The ferromanganese precipitates existing in deep-sea waters of the Pacific consists of two types of deposits: (1) nodules mainly are distributed in pelagic basins beneath the CCD (Calcite Compensation Depth) where the rate of sedimentation is low; (2) polymetallic encrustations are formed on exposed seamount rocks where currents prevent normal sediment accumulation. Nodules, being formed in areas bordering the equatorial zone of high biological productivity, grow by two different processes: (A) early diagenetic growth by supply of metals and metal compounds from pore water and (B) hydrogenetic growth by supply of colloidal particles from near-bottom seawater. These processes lead to different kinds of oxide and different metal contents.
The diagenetic growth process takes place under oxidizing to suboxidizing conditions and is supplied by an ionic solution of Mn2+ and other divalent metal ions. The mobilization of Mn is caused by the decomposition of organic matter. The growth features of the early diagenetic nodules show alternating laminae of crystalline and amorphous material. These rhythmic sequences of different microlayers are explained by physico-chemical changes (variation of pH) in the microenvironment of the accreting nodule surface.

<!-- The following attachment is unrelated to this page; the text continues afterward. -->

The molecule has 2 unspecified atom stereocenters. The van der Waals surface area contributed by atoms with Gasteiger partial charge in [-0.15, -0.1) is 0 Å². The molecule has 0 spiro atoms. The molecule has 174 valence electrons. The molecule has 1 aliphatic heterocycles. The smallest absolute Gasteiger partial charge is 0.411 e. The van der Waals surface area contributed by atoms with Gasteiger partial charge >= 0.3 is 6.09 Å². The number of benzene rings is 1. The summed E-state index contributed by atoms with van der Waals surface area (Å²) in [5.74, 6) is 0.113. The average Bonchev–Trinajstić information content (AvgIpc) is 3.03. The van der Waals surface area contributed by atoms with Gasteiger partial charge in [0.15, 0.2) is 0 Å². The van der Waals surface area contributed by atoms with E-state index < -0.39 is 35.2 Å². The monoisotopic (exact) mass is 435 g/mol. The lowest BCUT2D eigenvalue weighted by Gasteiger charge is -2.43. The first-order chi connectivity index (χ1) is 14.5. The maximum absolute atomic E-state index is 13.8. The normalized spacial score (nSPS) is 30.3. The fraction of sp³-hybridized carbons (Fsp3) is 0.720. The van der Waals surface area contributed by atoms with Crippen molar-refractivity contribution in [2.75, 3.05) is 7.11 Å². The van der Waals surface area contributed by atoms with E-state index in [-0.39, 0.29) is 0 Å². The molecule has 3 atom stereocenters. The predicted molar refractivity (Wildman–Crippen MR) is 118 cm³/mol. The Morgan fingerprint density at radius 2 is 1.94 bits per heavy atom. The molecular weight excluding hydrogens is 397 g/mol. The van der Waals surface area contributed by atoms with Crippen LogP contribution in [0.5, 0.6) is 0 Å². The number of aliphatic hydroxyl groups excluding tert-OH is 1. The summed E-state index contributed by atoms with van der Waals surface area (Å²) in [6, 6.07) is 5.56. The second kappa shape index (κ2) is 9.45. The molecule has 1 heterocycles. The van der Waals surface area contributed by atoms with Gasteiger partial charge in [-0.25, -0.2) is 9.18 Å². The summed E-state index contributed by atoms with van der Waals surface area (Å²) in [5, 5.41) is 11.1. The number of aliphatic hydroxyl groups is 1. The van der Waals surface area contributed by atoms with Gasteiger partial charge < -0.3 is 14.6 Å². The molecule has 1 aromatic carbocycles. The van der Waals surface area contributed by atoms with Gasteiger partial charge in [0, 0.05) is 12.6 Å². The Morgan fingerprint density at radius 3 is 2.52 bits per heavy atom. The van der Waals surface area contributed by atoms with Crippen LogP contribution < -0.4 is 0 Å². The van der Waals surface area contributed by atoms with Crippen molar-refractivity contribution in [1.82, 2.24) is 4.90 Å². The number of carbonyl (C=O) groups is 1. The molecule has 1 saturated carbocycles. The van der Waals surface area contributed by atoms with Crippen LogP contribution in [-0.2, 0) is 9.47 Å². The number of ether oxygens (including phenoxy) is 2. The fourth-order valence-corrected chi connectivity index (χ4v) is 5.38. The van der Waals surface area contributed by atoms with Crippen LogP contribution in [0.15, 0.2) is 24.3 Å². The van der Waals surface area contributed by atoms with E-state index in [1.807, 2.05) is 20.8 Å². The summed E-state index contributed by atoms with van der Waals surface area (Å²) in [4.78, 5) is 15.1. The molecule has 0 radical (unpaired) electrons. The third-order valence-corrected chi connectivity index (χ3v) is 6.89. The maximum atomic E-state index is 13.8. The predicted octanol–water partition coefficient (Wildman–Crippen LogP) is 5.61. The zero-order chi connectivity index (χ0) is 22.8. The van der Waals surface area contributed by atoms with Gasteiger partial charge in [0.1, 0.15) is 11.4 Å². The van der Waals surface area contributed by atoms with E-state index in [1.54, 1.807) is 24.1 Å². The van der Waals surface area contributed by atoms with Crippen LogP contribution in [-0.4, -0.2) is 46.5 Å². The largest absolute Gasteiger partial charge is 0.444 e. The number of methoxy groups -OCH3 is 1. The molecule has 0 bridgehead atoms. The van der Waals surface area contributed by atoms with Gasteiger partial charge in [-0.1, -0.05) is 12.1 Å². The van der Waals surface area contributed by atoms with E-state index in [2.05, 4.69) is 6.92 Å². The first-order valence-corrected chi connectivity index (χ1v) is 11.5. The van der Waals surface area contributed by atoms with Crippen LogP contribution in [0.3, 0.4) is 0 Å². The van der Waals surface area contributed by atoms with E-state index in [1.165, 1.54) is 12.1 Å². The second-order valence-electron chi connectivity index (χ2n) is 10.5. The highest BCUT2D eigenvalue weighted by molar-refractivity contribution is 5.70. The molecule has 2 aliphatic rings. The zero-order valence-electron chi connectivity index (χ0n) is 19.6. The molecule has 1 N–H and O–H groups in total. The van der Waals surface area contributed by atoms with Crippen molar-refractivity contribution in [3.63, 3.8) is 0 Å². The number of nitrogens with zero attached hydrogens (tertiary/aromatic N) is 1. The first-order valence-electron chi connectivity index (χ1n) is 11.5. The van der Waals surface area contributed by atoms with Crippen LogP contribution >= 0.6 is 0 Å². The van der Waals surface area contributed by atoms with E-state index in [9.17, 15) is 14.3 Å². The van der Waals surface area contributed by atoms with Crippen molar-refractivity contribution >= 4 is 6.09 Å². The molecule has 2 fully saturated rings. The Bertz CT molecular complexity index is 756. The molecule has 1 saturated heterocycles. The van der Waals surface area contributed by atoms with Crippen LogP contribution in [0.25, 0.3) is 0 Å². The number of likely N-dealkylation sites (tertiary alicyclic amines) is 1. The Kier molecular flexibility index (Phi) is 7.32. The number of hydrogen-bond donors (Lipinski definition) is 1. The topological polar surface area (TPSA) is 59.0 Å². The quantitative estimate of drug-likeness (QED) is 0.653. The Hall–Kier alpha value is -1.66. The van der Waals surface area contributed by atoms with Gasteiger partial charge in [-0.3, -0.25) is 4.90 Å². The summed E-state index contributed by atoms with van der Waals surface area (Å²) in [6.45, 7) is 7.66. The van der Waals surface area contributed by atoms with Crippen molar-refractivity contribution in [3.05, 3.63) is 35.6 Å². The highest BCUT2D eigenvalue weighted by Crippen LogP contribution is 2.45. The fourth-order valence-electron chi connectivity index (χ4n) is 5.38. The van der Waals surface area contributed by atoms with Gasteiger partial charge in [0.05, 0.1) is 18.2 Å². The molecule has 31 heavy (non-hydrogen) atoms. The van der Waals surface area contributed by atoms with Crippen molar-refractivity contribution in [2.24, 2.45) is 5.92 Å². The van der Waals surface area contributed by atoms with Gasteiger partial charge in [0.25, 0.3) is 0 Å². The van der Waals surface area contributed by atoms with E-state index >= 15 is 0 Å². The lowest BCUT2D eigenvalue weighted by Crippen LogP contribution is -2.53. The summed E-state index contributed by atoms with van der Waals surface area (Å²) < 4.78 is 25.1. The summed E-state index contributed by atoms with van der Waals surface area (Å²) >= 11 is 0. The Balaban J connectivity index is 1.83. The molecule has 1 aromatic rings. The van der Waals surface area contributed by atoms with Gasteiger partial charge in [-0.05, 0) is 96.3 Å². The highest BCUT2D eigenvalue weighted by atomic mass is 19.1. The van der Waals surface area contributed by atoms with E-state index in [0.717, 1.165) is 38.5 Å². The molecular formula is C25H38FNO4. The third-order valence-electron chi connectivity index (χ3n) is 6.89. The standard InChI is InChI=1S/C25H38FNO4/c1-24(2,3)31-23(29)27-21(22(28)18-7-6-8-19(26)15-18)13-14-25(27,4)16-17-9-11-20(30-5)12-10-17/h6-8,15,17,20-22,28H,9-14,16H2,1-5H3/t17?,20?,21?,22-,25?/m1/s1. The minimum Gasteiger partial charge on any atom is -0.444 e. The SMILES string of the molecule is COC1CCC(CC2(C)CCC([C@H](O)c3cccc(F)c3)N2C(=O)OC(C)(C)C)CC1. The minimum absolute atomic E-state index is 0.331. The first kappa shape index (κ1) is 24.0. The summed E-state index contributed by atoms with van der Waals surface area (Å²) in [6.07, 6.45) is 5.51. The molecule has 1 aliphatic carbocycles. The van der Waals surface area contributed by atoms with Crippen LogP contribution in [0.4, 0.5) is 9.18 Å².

The hydrogenetic crust growth on seamounts leads to ferromanganese precipitates which are in particular rich in Co. The Co concentration is inversely related to the water depth. Co is positively correlated to Mn which can be derived from the oxygen minimum zone. Contrary to the diagenetic nodule growth, the crust accretion is also a colloidal precipitation process. In the water column below the oxygen minimum zone, a mixture of particles of Mn-Fe-oxyhydroxide and silicate accrete together on the surface of substratum rocks. Surface chemical mechanisms control the enrichment of Ni, Co, Pb, and other metals from the seawater; for Pr, a coprecipitation with MnO2 caused by a redox reaction is proposed. Distinct oceanographical and geological conditions enable or promote, respectively, the ferromanganese crust formation on seamounts.』
2. Early diagenetic accretion
2.1 Precipitation by supersaturation
2.2 Colloid chemical precipitation
2.3 Influence of kinetic effects
2.4 Diagenetic uptake of Co
3. Hydrogenetic accumulation
3.1 Metal supply and precipitation from the water column
3.2 Specific metal adsorptin